Science: The Earth
I discovered a fantastic series by Lerner called Early Bird Earth Science. I checked out a number of them on a whim and Raisin was most interested in The Earth’s Crust by Conrad Storad (2007). I loved how this volume, which is geared for second to fourth graders, brought the facts of the earth (from plates to earthquakes to volcanos) into focus in just 44 pages. The writing was too advanced for Raisin, and with four chapters, we had to split it up into a few days reading, but overall he enjoyed the book. I was quite impressed with the clarity I had after reading the book, and the series provides a glossary, with a word bank at the beginning as well, and many pictures and charts to supplement the text.
Raisin was very interested in the information, but he had a hard time retaining it from day to day. I also was quite burned out from “school time” because of Strawberry’s arrival, so we needed to do something different and fun for “school time.” Using the book as a reference, together we created a board game, with questions to answer in order to move forward and volcanoes and earthquakes to slow us down on our way. Raisin helped me decide which questions to create, he found the pictures in the book that he liked (and I found similar ones online to print for our game board) and we made the board game together. We made it an “open book” game so Raisin could look in the book to find the answers.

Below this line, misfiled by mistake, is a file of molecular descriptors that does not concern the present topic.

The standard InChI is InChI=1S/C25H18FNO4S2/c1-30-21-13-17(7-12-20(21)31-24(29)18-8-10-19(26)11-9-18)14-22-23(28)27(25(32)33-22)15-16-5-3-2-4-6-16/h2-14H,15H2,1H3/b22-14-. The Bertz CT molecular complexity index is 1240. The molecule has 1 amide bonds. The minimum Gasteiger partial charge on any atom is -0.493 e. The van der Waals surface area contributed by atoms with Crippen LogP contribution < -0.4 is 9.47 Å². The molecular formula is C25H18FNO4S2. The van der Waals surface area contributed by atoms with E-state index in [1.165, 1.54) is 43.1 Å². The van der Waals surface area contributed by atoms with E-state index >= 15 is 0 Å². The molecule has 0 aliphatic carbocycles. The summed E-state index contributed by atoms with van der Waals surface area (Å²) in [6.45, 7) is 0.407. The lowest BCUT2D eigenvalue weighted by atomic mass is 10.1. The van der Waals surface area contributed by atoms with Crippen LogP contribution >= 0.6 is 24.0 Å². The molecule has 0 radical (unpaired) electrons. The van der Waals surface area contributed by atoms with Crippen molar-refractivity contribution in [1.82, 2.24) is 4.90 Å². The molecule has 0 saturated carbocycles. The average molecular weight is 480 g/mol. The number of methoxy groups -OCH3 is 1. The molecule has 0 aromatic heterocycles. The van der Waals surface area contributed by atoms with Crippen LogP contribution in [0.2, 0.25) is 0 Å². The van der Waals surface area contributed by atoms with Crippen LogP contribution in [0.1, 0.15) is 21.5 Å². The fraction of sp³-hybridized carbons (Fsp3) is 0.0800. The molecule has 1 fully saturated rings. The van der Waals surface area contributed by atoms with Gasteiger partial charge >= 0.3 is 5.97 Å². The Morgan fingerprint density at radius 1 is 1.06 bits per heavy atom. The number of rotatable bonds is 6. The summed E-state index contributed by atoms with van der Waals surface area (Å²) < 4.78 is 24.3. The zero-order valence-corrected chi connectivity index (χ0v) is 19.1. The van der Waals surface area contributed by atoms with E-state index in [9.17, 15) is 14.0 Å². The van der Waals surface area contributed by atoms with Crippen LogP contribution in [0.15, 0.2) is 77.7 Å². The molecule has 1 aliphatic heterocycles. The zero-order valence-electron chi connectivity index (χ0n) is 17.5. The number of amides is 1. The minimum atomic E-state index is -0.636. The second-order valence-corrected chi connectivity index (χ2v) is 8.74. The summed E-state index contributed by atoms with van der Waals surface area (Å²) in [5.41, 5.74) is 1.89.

We played The Earth Game constantly in the first weeks of Strawberry’s life! We’ve since returned the book to the library, and yet Raisin still wants to play: now, of course, he no longer needs the book because he remembers what a volcano and earthquake are.
So I haven’t been blogging and I haven’t been reading many adult books, but I’m sure getting plenty of kids’ books time in these days!
What have you been reading with your children this month?